BEIJING -- Lugging a sword around the subways in Brooklyn was, looking back, rather comical. The kids used to make fun of the Smarts, call them Zorro. They did it, at first, for Dad.
Saturday, Thomas Smart wasn't there. His daughter was on the verge of history, of helping the Americans medal for the first time in foil since 1960, but everything was falling apart. Erinn Smart had just given up seven straight touches against Hungary. With the clock winding down, her opponent charged at her. Smart stuck out her arm, closed her eyes, and Aida Mohamed ran into the blade.
"It's pretty much unheard of in fencing," said her brother Keeth. "It was a last resort, you know? Sort of like shooting a 3-pointer from half court.
"It was like a higher being called Erinn to give her that last touch."
They did not think they would be part of history. On Saturday morning, the Americans were ranked seventh out of eight teams in women's team foil. They upset Poland, then Hungary. By the end of the night, they stood on the medals stand, winners of silver, holding hands and giggling and waving to the crowd.
Three months after losing her mother to cancer, three years after her father died of a heart attack, Smart finally celebrated late on Saturday night in Beijing. Keeth leaned over a wall of bodies, pointed his digital camera in the air and snapped wildly.
For a moment, it seemed as if the calendar had flipped and the worst year of their lives was finally over.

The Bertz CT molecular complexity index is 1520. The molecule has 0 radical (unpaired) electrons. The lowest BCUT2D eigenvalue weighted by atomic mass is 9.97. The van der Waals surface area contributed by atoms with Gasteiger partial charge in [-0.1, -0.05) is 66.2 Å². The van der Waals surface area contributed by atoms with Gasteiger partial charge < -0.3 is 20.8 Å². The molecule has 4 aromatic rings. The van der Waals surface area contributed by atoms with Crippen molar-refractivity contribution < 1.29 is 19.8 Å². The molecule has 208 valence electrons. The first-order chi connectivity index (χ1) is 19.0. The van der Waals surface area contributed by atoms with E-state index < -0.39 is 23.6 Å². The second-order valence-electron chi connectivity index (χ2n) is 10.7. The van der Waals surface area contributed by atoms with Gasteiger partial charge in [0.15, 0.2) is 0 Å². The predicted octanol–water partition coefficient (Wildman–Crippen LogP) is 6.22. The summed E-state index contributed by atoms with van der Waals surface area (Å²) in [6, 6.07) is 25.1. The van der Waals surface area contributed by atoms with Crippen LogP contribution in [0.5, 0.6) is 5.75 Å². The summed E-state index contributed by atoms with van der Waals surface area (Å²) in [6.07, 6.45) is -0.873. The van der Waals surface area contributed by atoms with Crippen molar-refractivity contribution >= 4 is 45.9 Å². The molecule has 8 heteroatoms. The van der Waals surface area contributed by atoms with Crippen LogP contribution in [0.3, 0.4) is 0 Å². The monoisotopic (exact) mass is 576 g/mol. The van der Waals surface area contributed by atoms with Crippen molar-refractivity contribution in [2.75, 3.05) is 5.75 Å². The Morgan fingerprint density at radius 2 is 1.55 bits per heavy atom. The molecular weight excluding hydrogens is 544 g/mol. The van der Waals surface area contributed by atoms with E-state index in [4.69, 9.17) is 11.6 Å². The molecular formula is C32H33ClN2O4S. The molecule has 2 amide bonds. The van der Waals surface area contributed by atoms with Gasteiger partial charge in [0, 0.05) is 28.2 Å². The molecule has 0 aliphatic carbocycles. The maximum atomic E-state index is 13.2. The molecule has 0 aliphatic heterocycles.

In April, Keeth was in an Algerian hospital's intensive-care unit for two weeks, ill from a rare blood disease he contracted from something he ate at a fencing tournament in Africa. Doctors said he might not make it to Beijing to see his sister, let alone compete again.
"My brother is my best friend," Smart said. "Usually when I'm fencing, I can hear his voice."
Against Hungary, in those final seconds, he wasn't nearly as loud. He was crying. Keeth didn't want his sister to go through his pain in Athens (he came within a point of medaling there), to spend four years second-guessing. He stopped fencing for nearly two years after that, before his coach pulled him back.
Saturday afternoon against Hungary was their moment, but Saturday night, was a little hard to watch. The Russians towered over the United States and beat them 28-11 in the gold-medal match. At one point, a group of young men in the stands started mocking the Americans after they finally scored a touch after a long drought, chanting "USA!"
When the Americans quickly fell behind, Smart said, they started to hesitate and rush, and they couldn't do that with a team as powerful as Russia.
When it was over, the Russians, who won a hard-fought match against Italy in the semifinals, took a dig at the Americans.
"We won gold," Svetlana Boyko said, "not against the USA, but against Italy."
It didn't matter to the United States ... or to the Smarts. They consider themselves trailblazers, young African-Americans who got into a sport that was unknown to most of their teenager friends in Brooklyn. Their dad responded to an ad recruiting minority kids for the Peter Westbrook Foundation. Westbrook was the last American man to win a medal in fencing.
But late Saturday night, history seemed to be the last thing on their minds. They locked glances as Erinn celebrated.
The year was finally over.
"She's been dealing with one setback after another," Keeth said. "For her to win a medal here is the best way to just say, 'You know what? Everything is going to be OK.'"
Elizabeth Merrill writes for ESPN.com. She can be reached at firstname.lastname@example.org.